• Questions - EthicsIs selfishness incompatible with being moral?Are the ten commandments morally right because God commanded them or did God command them because they are morally right?What role do emotions play in moral deliberation?Should the pursuit of knowledge be guided by moral principles? If moral relativism is true then can we condemn genocide or FGM? Do non-human animals have moral experiences?Can something be morally good and also morally wrong?

  • NATURAL SCIENCEIn 2001 Joseph Cloutier, a native of Montreal, went to see his cardiologist in Houston, TX. Over the course of the previous 10 years prior to this trip, Cloutier had 2 heart attacks, an angioplasty and a quadruple bypass. His trip to Houston was recommended by his family doctor because tests had shown his arteries were once again almost completely blocked.

  • NATURAL SCIENCEWhile in Houston Clouthier went to a nearby church to pray to Brother Andre. When he returned to his hotel room he suddenly felt a warm rush of energy throughout his body. He later said that he knew, at that moment, he had been healed. The following day his cardiologist informed him his arteries were like new. Montreal Gazette, October 7, 2001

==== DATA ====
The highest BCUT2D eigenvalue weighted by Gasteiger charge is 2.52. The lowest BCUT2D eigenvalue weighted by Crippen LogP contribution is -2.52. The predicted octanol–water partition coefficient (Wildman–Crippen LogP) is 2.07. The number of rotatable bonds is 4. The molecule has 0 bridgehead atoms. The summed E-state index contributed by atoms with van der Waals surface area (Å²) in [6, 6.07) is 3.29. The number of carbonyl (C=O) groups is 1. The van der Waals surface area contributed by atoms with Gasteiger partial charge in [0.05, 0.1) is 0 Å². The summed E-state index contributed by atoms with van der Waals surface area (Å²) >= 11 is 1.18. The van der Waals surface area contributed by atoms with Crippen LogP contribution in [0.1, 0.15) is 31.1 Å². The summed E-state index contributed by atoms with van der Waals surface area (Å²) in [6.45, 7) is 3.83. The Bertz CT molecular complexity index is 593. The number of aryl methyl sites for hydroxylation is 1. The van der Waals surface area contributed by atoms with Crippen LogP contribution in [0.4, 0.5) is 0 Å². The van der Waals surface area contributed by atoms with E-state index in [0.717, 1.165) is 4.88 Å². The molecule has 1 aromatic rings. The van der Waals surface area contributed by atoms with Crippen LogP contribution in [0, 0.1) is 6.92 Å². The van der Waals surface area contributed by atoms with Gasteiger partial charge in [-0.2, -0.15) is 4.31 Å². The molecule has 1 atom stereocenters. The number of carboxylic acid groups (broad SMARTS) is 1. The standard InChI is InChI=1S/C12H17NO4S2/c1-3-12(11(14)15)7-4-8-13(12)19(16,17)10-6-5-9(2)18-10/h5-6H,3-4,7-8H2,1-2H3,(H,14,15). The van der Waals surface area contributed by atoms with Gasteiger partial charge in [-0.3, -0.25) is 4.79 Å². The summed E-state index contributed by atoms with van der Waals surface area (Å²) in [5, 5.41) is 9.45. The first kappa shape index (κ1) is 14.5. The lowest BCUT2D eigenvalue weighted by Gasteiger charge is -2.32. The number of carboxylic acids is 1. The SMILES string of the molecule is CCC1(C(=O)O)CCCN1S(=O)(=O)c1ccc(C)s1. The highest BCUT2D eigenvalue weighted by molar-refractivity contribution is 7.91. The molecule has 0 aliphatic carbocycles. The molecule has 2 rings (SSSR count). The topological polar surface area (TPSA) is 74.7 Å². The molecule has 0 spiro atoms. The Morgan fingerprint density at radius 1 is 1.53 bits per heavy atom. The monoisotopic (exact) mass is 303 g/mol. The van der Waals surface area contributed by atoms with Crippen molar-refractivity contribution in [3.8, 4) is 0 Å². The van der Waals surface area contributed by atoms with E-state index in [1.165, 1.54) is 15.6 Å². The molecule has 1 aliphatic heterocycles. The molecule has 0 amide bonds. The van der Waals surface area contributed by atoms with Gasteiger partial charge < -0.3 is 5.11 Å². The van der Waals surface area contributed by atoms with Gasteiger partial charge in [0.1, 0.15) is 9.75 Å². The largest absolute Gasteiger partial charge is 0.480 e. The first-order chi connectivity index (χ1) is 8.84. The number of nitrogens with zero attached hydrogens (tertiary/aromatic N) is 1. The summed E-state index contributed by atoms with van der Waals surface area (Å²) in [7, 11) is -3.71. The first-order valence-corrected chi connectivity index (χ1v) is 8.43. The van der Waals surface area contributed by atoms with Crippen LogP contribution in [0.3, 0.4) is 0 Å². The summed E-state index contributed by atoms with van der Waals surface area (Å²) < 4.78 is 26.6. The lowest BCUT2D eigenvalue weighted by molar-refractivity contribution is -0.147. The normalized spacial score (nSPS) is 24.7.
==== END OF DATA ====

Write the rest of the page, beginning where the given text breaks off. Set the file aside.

Was Clouthiers healing a miracle?

  • Questions - ScienceDo cause and effect relationships actually occur in nature or are they human constructs for understanding experience?If induction is unreliable then how can science make accurate predictions?Using digital technology, it is now possible to recreate pictures from light that we cannot see. Is this seeing? Can we say that we have seen a distant galaxy when we look at a picture constructed from radio waves?What does law mean in science?

  • QUESTIONS - HISTORYHistorians are dangerous people. They are capable of upsetting everything Nikita Khrushchev What might Khrushchev have meant when he said this?What is the difference between known facts, like the exact date of a battle, and the background facts of what caused the battle?What problems are posed for the study of history by changes in language and culture over time?Can the study of history be scientific?Can history help us understand the present?